Workplace sexual harassment and assault have always been unfortunately common occurrences, and with the momentum of the #MeToo movement, these unlawful incidents are coming to light much more frequently. The repercussions for perpetrators is becoming more severe, but what about the unintended repercussions for the victims who come forward seeking justice? If an employee is sexually harassed or assaulted at work, how can he or she file a lawsuit without exposing himself or herself to further harm and humiliation? Does the victim have to choose between justice and personal security, or is anonymity an option in civil suits? Unfortunately for victims of sexual harassment who would like to proceed with claims anonymously, the strong constitutionally protected presumption that courts are open to the public is often very high to overcome.
The issue of proceeding anonymously will be at issue in connection with two unnamed NFL players made recent headlines for filing a lawsuit against United Airlines on an anonymous basis. In the lawsuit, the unnamed NFL players allege that flight attendants did not respond to their requests for help when a fellow passenger repeatedly groped their thighs and groins and verbally harassed them for wearing face masks on a flight from Los Angeles, CA to Newark, NJ in February. The lawsuit was filed in Los Angeles County Superior Court, and details the escalating verbal harassment and sexual assault that was allegedly reported to flight attendants twice, ignored both times, and then only addressed when one of the victims got out of his seat and sought help to have the woman moved away from them. The woman was finally removed from the victims’ vicinity for the remainder of the flight, and the victims were given $150 vouchers by the airline. The players are seeking unspecified damages for battery, intentional infliction of emotional distress, negligent infliction of emotional distress, negligence and negligent hiring, training, supervision and retention.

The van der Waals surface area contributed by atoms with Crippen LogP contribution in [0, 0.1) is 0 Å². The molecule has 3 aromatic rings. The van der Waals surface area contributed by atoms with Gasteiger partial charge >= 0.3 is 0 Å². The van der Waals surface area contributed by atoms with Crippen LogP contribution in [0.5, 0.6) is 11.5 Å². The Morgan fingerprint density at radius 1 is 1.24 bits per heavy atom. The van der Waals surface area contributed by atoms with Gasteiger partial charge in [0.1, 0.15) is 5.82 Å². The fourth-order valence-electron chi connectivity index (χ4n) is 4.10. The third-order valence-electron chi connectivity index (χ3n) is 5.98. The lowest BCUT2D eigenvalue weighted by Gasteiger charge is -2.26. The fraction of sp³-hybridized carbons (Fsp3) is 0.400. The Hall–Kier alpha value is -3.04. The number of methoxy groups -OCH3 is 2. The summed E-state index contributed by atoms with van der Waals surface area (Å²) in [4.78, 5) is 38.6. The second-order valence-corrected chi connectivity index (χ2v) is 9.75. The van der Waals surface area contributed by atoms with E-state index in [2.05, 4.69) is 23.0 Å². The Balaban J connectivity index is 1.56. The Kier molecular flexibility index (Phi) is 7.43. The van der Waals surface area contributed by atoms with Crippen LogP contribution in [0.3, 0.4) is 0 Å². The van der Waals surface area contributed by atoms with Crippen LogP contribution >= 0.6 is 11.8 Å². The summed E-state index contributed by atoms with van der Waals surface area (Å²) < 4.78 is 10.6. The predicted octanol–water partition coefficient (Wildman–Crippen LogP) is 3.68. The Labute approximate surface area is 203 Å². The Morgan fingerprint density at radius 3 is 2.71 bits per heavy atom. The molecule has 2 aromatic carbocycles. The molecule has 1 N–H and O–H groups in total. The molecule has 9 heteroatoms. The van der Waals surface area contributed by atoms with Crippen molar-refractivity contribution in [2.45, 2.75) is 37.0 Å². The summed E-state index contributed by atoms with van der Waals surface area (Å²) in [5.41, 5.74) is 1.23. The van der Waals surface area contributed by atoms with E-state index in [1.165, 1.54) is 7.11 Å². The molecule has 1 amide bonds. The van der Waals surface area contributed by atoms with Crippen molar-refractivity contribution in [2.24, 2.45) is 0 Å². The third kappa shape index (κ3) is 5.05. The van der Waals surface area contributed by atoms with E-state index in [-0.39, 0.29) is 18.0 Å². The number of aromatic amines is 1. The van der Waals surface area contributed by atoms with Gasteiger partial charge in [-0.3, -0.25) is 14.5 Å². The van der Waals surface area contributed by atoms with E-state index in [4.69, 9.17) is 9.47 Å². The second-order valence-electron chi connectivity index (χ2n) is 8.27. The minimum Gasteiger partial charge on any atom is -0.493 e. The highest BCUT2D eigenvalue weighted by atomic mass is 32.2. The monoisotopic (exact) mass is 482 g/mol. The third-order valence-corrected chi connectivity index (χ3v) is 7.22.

Their attorney has stated that in bringing the lawsuit, the plaintiffs hope to help end this type of behavior and hold the airline accountable for keeping its passengers safe, but that they also fear the stigma that accompanies being male victims, which may be compounded by racial stereotypes about young African American males in particular. The NFL players have been allowed to proceed using John Doe pseudonyms so far, but it’s unclear how long their anonymity will last.